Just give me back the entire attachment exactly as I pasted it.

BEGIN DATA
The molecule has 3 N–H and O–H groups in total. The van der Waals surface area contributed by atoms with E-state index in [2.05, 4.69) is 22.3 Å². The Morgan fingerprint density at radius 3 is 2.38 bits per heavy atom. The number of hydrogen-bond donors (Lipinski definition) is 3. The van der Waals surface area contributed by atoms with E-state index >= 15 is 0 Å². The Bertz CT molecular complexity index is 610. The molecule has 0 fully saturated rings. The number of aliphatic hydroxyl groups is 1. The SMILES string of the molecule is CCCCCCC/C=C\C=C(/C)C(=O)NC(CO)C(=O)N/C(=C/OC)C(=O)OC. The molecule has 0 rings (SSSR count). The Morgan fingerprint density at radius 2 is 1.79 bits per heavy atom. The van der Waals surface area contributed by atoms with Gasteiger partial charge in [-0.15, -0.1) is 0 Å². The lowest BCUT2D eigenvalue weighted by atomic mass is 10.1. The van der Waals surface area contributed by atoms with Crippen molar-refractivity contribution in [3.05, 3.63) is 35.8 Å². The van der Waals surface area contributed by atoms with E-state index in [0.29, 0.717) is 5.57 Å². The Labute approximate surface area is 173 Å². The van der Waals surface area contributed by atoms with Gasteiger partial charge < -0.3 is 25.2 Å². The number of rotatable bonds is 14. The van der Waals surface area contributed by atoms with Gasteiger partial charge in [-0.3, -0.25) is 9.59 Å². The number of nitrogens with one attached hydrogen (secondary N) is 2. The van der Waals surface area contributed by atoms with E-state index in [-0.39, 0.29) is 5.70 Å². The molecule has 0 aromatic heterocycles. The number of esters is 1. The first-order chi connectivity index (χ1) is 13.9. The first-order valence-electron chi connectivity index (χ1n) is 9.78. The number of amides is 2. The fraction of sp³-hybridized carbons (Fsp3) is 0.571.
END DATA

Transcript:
The molecule has 3 N–H and O–H groups in total. The van der Waals surface area contributed by atoms with E-state index in [2.05, 4.69) is 22.3 Å². The Morgan fingerprint density at radius 3 is 2.38 bits per heavy atom. The number of hydrogen-bond donors (Lipinski definition) is 3. The van der Waals surface area contributed by atoms with E-state index >= 15 is 0 Å². The Bertz CT molecular complexity index is 610. The molecule has 0 fully saturated rings. The number of aliphatic hydroxyl groups is 1. The SMILES string of the molecule is CCCCCCC/C=C\C=C(/C)C(=O)NC(CO)C(=O)N/C(=C/OC)C(=O)OC. The molecule has 0 rings (SSSR count). The Morgan fingerprint density at radius 2 is 1.79 bits per heavy atom. The van der Waals surface area contributed by atoms with Gasteiger partial charge in [-0.15, -0.1) is 0 Å². The lowest BCUT2D eigenvalue weighted by atomic mass is 10.1. The van der Waals surface area contributed by atoms with Crippen molar-refractivity contribution in [3.05, 3.63) is 35.8 Å². The van der Waals surface area contributed by atoms with E-state index in [0.29, 0.717) is 5.57 Å². The Labute approximate surface area is 173 Å². The van der Waals surface area contributed by atoms with Gasteiger partial charge < -0.3 is 25.2 Å². The number of rotatable bonds is 14. The van der Waals surface area contributed by atoms with Gasteiger partial charge in [-0.3, -0.25) is 9.59 Å². The number of nitrogens with one attached hydrogen (secondary N) is 2. The van der Waals surface area contributed by atoms with E-state index in [-0.39, 0.29) is 5.70 Å². The molecule has 0 aromatic heterocycles. The number of esters is 1. The first-order chi connectivity index (χ1) is 13.9. The first-order valence-electron chi connectivity index (χ1n) is 9.78. The number of amides is 2. The fraction of sp³-hybridized carbons (Fsp3) is 0.571.